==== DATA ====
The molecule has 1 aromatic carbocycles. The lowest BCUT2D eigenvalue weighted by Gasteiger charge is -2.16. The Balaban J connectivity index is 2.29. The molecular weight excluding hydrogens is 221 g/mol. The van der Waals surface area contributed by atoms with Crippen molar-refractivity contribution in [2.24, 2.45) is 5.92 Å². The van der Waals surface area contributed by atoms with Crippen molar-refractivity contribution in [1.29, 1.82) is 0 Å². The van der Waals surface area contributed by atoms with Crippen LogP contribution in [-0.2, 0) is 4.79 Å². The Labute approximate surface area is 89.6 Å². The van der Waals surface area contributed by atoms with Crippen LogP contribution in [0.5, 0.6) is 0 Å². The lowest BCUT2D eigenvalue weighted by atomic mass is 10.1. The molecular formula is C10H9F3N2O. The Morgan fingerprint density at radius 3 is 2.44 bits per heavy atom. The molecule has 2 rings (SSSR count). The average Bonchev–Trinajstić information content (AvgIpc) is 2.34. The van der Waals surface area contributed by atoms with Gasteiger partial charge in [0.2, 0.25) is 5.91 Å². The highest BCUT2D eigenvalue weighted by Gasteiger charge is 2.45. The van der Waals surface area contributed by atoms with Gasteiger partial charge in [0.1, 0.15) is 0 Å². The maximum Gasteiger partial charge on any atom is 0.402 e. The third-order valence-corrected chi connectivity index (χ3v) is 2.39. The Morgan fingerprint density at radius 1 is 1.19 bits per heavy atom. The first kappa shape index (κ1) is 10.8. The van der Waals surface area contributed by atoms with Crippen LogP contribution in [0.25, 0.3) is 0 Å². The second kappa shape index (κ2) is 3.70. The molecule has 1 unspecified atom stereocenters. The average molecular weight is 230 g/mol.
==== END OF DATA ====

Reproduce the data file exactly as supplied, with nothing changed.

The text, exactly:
The molecule has 1 aromatic carbocycles. The lowest BCUT2D eigenvalue weighted by Gasteiger charge is -2.16. The Balaban J connectivity index is 2.29. The molecular weight excluding hydrogens is 221 g/mol. The van der Waals surface area contributed by atoms with Crippen molar-refractivity contribution in [2.24, 2.45) is 5.92 Å². The van der Waals surface area contributed by atoms with Crippen molar-refractivity contribution in [1.29, 1.82) is 0 Å². The van der Waals surface area contributed by atoms with Crippen LogP contribution in [-0.2, 0) is 4.79 Å². The Labute approximate surface area is 89.6 Å². The van der Waals surface area contributed by atoms with Crippen LogP contribution in [0.5, 0.6) is 0 Å². The lowest BCUT2D eigenvalue weighted by atomic mass is 10.1. The molecular formula is C10H9F3N2O. The Morgan fingerprint density at radius 3 is 2.44 bits per heavy atom. The molecule has 2 rings (SSSR count). The average Bonchev–Trinajstić information content (AvgIpc) is 2.34. The van der Waals surface area contributed by atoms with Gasteiger partial charge in [0.2, 0.25) is 5.91 Å². The highest BCUT2D eigenvalue weighted by Gasteiger charge is 2.45. The van der Waals surface area contributed by atoms with Gasteiger partial charge in [0.1, 0.15) is 0 Å². The maximum Gasteiger partial charge on any atom is 0.402 e. The third-order valence-corrected chi connectivity index (χ3v) is 2.39. The Morgan fingerprint density at radius 1 is 1.19 bits per heavy atom. The first kappa shape index (κ1) is 10.8. The van der Waals surface area contributed by atoms with Crippen LogP contribution in [0.25, 0.3) is 0 Å². The second kappa shape index (κ2) is 3.70. The molecule has 1 unspecified atom stereocenters. The average molecular weight is 230 g/mol.